Jump to ContentJump to Main Navigation
Show Summary Details
More options …

HUMOR

International Journal of Humor Research

Editor-in-Chief: Ford, Thomas E.

4 Issues per year


IMPACT FACTOR 2017: 0.660
5-year IMPACT FACTOR: 1.059

CiteScore 2017: 1.27

SCImago Journal Rank (SJR) 2017: 0.415
Source Normalized Impact per Paper (SNIP) 2017: 1.228

Online
ISSN
1613-3722
See all formats and pricing
More options …
Volume 30, Issue 3

Issues

Punches or punchlines? Honor, face, and dignity cultures encourage different reactions to provocation

Kuba Krys / Cai Xing / John M Zelenski / Colin A Capaldi / Zhongxin Lin / Bogdan Wojciszke
Published Online: 2017-06-10 | DOI: https://doi.org/10.1515/humor-2016-0087

Abstract

Research on culture-related violence has typically focused on honor cultures and their justification of certain forms of aggression as reactions to provocation. In contrast, amusement and humor as the preferred reactions to provocation remain understudied phenomena, especially in a cross-cultural context. In an attempt to remedy this, participants from an honor culture (Poland), dignity culture (Canada), and face culture (China) were asked how they would react and how they would like to react to a series of provocative scenarios. Results confirmed that aggression may be the preferred reaction to provocation in honor cultures, while the preferred reaction to provocation in dignity cultures may be based on humor and amusement. The third kind of provocation reaction, withdrawal, turned out to be more complex but was most popular in dignity and face cultures. Furthermore, results confirmed that the way individuals think they would behave is more culturally diversified than the way individuals would like to behave.

Keywords: culture; honor; face; dignity; aggression; violence; provocation; humor; amusement

References

  • Ajzen, I., T. Brown & F. Carvajal 2004. Explaining the discrepancy between intentions and actions: The case of hypothetical bias in contingent valuation. Personality and Social Psychology Bulletin 30. 1108–1121.CrossrefGoogle Scholar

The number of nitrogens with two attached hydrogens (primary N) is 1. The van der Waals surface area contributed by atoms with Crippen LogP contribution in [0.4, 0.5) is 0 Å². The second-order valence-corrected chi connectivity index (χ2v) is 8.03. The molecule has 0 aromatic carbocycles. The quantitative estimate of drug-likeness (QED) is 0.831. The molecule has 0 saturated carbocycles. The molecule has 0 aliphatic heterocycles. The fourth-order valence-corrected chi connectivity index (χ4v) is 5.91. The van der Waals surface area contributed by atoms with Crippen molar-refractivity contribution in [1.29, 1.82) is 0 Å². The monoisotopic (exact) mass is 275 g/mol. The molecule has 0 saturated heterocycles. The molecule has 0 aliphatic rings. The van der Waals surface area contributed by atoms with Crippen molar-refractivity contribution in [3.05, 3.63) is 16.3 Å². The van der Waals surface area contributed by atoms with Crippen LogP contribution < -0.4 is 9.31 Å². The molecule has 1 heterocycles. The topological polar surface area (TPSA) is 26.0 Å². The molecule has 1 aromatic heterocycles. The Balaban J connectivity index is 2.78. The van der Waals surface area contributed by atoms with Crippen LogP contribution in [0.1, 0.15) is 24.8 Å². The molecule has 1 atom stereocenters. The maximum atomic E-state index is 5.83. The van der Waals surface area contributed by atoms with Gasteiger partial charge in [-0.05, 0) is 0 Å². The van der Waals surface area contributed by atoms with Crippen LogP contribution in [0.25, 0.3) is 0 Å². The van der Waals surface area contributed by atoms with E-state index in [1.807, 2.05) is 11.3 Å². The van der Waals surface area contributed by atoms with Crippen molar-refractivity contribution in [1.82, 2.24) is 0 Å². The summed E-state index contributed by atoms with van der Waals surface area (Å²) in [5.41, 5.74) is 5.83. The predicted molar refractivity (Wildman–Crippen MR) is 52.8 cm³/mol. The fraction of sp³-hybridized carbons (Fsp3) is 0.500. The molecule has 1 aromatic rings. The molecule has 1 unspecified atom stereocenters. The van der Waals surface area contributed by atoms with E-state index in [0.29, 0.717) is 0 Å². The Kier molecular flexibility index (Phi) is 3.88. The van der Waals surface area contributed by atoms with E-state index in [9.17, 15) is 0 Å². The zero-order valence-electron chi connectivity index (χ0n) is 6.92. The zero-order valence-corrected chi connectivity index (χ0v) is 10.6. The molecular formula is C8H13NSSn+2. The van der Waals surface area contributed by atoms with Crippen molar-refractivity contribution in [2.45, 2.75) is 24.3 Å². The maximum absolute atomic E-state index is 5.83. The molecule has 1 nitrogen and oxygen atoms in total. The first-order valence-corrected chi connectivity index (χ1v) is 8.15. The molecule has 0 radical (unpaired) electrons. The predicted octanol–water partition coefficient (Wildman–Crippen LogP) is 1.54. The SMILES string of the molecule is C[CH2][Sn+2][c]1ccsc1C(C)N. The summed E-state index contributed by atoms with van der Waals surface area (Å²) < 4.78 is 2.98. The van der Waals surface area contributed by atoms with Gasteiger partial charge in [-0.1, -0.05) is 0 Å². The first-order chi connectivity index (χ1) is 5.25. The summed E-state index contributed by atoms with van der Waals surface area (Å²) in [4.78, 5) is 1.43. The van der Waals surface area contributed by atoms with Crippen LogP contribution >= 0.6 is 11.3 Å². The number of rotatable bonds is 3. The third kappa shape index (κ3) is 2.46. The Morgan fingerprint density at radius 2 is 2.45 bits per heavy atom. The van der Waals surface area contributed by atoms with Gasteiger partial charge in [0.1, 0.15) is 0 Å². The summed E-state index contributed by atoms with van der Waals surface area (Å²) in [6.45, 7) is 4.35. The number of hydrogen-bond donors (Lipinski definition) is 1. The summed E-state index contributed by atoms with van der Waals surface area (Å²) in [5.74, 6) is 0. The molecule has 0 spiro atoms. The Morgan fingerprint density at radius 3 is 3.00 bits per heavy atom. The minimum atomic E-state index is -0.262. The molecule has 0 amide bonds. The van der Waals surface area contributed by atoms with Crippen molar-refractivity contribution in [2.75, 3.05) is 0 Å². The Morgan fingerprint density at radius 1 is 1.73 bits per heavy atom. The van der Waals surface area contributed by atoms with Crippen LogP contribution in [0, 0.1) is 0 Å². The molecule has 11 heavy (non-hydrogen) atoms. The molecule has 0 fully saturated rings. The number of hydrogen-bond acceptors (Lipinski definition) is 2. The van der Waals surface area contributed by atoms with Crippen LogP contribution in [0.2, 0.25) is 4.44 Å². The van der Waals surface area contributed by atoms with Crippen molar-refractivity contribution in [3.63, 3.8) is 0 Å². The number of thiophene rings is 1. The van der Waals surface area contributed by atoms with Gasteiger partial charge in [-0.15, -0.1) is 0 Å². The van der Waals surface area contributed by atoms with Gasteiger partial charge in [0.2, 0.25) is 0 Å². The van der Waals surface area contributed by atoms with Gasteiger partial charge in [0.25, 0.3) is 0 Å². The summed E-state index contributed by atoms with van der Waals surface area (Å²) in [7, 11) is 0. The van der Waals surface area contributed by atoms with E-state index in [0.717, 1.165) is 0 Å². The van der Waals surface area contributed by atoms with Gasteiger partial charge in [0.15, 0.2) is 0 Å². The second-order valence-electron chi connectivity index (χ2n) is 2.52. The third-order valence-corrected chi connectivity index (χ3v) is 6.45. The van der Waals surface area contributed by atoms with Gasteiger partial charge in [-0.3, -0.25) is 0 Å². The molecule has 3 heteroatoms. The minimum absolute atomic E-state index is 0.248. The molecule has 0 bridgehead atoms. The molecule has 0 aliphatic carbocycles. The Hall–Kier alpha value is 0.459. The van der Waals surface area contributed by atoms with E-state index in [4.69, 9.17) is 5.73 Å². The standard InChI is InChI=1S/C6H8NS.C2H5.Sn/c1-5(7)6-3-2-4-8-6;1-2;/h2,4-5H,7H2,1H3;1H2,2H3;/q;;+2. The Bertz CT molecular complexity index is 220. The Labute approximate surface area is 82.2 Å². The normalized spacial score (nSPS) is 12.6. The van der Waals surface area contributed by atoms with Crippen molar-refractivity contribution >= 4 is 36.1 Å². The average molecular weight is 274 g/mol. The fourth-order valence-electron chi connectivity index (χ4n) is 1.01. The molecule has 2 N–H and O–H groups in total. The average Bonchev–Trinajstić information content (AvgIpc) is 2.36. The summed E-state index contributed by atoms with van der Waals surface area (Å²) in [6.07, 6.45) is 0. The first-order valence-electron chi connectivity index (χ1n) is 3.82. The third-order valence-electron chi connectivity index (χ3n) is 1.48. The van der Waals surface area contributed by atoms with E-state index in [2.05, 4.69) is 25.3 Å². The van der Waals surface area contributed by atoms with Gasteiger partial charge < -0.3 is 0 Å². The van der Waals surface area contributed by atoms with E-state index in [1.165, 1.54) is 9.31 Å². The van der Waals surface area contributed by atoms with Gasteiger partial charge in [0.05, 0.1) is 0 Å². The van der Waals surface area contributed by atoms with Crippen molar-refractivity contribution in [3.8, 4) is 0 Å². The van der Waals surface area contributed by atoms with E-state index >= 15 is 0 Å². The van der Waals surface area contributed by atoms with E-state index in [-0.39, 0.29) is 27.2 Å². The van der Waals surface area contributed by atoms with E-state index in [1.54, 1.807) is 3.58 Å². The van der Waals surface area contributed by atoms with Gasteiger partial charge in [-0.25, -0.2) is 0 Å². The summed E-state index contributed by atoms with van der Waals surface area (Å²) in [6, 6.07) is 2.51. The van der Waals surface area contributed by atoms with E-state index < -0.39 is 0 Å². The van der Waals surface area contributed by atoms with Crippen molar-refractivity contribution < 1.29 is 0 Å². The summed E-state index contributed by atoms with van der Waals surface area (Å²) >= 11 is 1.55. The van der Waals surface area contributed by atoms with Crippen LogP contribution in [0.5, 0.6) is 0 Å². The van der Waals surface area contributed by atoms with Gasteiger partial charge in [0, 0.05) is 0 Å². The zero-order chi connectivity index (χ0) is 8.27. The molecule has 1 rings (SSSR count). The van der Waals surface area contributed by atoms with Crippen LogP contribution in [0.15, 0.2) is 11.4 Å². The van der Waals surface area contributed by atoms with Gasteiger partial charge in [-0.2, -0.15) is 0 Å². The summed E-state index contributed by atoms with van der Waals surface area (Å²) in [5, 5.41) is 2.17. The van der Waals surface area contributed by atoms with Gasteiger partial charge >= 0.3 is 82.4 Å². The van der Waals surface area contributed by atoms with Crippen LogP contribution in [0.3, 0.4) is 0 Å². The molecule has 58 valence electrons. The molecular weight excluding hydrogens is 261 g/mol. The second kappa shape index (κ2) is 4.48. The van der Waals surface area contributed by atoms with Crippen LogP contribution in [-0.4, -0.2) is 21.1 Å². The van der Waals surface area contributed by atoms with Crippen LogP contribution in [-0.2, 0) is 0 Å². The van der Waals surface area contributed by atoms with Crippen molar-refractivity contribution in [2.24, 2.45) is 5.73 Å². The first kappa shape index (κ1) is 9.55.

• American Psychiatric Association. 2000. Diagnostic and statistical manual of mental disorders (4th edition). Washington, DC: Author.Google Scholar

  • Averill, J. 1983. Studies on anger and aggression: Implications for theories of emotion. American Psychologist 38. 1145–1160. doi:.CrossrefGoogle Scholar

  • Barnes, C., R. Brown & L. Osterman 2012. Don’t tread on me: Masculine honor ideology in the U.S. and militant responses to terrorism. Personality and Social Psychology Bulletin 38. 1018–1029. doi:CrossrefWeb of ScienceGoogle Scholar

  • Berry, J. 2013. Achieving a global psychology. Canadian Psychology/Psychologie Canadienne 54. 55–61. doi:.CrossrefGoogle Scholar

  • Bettencourt, B. & N. Miller 1996. Gender differences in aggression as a function of provocation: A meta-analysis. Psychological Bulletin 119. 422–447. doi:.CrossrefGoogle Scholar

  • Cohen, D. 1998. Culture, social organization, and patterns of violence. Journal of Personality and Social Psychology 2. 408–419. doi: .CrossrefGoogle Scholar

  • Cohen, D., R. Nisbett, B. Bowdle & N. Schwarz 1996. Insult, aggression, and the southern culture of honor: An experimental ethnography. Journal of Personality and Social Psychology 70. 945–960. doi: .CrossrefGoogle Scholar

  • Cohen, D. & J. Vandello 2001. Honor and “faking” honorability. In R. Nesse (ed.), Evolution and the capacity for commitment, 163–185. New York: Russell Sage.Google Scholar

  • Cross, S., A. Uskul, B. Gerçek-Swing, C. AlöZkan & B. Ataca 2013. Confrontation vs. withdrawal: Cultural differences in responses to threats to honor. Group Processes Intergroup Relations 16. 345–362. doi:.CrossrefGoogle Scholar

  • Dworkin, E. & J. Efran 1967. The angered: Their susceptibility to varieties of humor. Journal of Personality and Social Psychology 6. 233–236. doi: .CrossrefGoogle Scholar

  • Fischer, A., P. Rodriguez Mosquera, A. Van Vianen & A. Manstead 2004. Gender and culture differences in emotion. Emotion 4. 87–94. doi: .CrossrefGoogle Scholar

  • Fredrickson, B., R. Mancuso, C. Branigan & M. Tugade 2000. The undoing effect of positive emotions. Motivation and Emotion 24. 237–258. doi: .CrossrefGoogle Scholar

  • Freud, S. 1905/1957. The joke and its relation to the unconscious. London: Hogarth.Google Scholar